Bertha Badu-Agyei, GNA
Kyeremase (E/R), Aug 9, GNA - The Hunger project Ghana has marked the world breastfeeding week at Kyeremase and Obenyemi Epicentres with a call on male partners and community members to encourage lactating mothers to practice exclusive breastfeeding for six months.
The day was marked with community sensitisation and durbars to educate mothers on the importance of exclusive breastfeeding and demonstration of proper positioning of babies attachment at the breast to raise awareness.
Globally, statistics indicate that only about two out of five of all new-borns are put to the breast within the first thirty minutes after birth and only 40 per cent of children less than six months of age are exclusively breastfed.
A report by the Ghana Health Service (GHS) also indicates that only 52 per cent of Ghanaian mothers exclusively breastfeed their children suggesting “that a large number of Ghanaian babies are deprived of the major nutritional, health and psychological benefits of breastfeeding.
Speaking on the theme for this year’s World Breastfeeding Week, “Breastfeeding: Foundation for Life-a recognition of the importance of breastfeeding to a baby’s future”, Mrs Stephanie Ashley, the Maternal and Child Health Project Coordinator at The Hunger Project Ghana noted that breastmilk provided children with right nutrition and protection needed, especially in the early stages of their life.
She told participants that breastfeeding was a low cost way of feeding babies and exclusive breastfeeding helped to prevent under nutrition, promoted brain development and prevented the child from infectious diseases at early stage and urged mothers not to waste money on baby formulae.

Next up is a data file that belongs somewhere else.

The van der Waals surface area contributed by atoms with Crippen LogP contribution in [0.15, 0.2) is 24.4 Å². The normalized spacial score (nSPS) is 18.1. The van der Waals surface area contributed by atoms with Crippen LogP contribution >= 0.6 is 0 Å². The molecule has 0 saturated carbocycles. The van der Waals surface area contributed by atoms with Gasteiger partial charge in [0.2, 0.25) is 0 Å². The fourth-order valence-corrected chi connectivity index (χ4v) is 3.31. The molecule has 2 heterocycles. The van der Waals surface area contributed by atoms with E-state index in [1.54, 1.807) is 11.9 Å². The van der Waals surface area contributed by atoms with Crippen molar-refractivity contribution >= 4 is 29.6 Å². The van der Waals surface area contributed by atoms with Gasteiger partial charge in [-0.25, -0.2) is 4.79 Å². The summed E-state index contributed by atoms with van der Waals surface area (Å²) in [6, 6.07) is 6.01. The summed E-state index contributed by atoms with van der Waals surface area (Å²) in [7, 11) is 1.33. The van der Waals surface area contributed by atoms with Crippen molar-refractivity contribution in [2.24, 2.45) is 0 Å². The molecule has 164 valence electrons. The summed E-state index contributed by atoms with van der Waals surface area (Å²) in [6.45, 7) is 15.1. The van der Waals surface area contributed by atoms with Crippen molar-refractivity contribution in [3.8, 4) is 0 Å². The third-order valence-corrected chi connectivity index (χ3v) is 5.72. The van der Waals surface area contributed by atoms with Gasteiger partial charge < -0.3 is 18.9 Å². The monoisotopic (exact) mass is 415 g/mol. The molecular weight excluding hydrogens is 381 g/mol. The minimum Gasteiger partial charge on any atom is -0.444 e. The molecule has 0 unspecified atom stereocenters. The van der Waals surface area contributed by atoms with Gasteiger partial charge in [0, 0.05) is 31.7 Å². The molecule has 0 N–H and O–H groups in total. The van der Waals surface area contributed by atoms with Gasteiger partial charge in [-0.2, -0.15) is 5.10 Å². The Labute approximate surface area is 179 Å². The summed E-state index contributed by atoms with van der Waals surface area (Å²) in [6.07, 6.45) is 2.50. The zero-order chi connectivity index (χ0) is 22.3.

She said the practice of exclusively breastfeeding babies for the first six months, was one of the cardinal interventions of Hunger Project Ghana’s Maternal and Child Healthcare Improvement Project (sponsored by Else Kroner Fresenius foundation)
The midwife at the Kyeremase Epicentre clinic, Madam Abigail Appiah Tawiah, said apart from saving money from buying baby formulae, the exclusive breastfeeding served as a life-saver for babies and therefore encouraged them to patronise the maternal and child health services offered at the facility.
The Maternal and Child Healthcare Improvement Project initiated by THP aims improving access to quality of healthcare services through specialised trainings of midwifery assistants, equipping of Epicentre clinics with standard delivery beds with obstetric kits, and increase knowledge and awareness of maternal and child healthcare in fifteen(15) out of the forty-five(45) epicentres in Ghana.”
The Epicentres are Comprehensive Health Planning Services (CHPS) compounds built by the Hunger project Ghana in collaboration with the beneficiary communities.